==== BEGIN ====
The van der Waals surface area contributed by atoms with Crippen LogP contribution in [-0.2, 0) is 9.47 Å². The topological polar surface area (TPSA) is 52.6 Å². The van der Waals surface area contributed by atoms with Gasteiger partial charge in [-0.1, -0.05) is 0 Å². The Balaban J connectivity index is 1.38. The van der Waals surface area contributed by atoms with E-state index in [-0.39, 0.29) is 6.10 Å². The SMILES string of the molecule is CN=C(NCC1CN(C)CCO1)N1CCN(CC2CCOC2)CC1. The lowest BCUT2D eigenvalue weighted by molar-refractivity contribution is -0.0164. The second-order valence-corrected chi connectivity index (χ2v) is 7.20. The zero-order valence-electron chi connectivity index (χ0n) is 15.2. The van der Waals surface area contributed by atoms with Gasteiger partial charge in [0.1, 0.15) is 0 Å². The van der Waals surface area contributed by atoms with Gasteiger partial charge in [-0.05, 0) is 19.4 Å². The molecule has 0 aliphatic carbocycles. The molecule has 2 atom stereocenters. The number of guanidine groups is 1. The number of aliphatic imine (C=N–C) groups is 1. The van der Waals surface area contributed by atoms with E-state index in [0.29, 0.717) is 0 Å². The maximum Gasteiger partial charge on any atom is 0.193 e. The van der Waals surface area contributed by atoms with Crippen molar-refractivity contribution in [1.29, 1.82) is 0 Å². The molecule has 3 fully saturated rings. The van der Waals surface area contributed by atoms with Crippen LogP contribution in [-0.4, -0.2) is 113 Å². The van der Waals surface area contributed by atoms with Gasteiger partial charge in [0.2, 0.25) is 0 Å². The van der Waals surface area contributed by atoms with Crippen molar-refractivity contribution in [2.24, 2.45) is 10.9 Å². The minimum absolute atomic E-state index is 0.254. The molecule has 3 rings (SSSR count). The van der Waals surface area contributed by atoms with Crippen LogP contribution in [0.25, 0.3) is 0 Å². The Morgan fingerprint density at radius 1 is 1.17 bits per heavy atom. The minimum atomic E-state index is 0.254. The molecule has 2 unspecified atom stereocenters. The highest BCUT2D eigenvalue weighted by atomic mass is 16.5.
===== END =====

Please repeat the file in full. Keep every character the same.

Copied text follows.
The van der Waals surface area contributed by atoms with Crippen LogP contribution in [-0.2, 0) is 9.47 Å². The topological polar surface area (TPSA) is 52.6 Å². The van der Waals surface area contributed by atoms with Gasteiger partial charge in [-0.1, -0.05) is 0 Å². The Balaban J connectivity index is 1.38. The van der Waals surface area contributed by atoms with E-state index in [-0.39, 0.29) is 6.10 Å². The SMILES string of the molecule is CN=C(NCC1CN(C)CCO1)N1CCN(CC2CCOC2)CC1. The lowest BCUT2D eigenvalue weighted by molar-refractivity contribution is -0.0164. The second-order valence-corrected chi connectivity index (χ2v) is 7.20. The zero-order valence-electron chi connectivity index (χ0n) is 15.2. The van der Waals surface area contributed by atoms with Gasteiger partial charge in [0.1, 0.15) is 0 Å². The van der Waals surface area contributed by atoms with Gasteiger partial charge in [-0.05, 0) is 19.4 Å². The molecule has 0 aliphatic carbocycles. The molecule has 2 atom stereocenters. The number of guanidine groups is 1. The number of aliphatic imine (C=N–C) groups is 1. The van der Waals surface area contributed by atoms with E-state index in [0.29, 0.717) is 0 Å². The maximum Gasteiger partial charge on any atom is 0.193 e. The van der Waals surface area contributed by atoms with Crippen molar-refractivity contribution in [1.29, 1.82) is 0 Å². The molecule has 3 fully saturated rings. The van der Waals surface area contributed by atoms with Crippen LogP contribution in [-0.4, -0.2) is 113 Å². The van der Waals surface area contributed by atoms with Gasteiger partial charge in [0.2, 0.25) is 0 Å². The van der Waals surface area contributed by atoms with Crippen molar-refractivity contribution in [2.24, 2.45) is 10.9 Å². The minimum absolute atomic E-state index is 0.254. The molecule has 3 rings (SSSR count). The van der Waals surface area contributed by atoms with Crippen LogP contribution in [0.25, 0.3) is 0 Å². The Morgan fingerprint density at radius 1 is 1.17 bits per heavy atom. The minimum atomic E-state index is 0.254. The molecule has 2 unspecified atom stereocenters. The highest BCUT2D eigenvalue weighted by atomic mass is 16.5.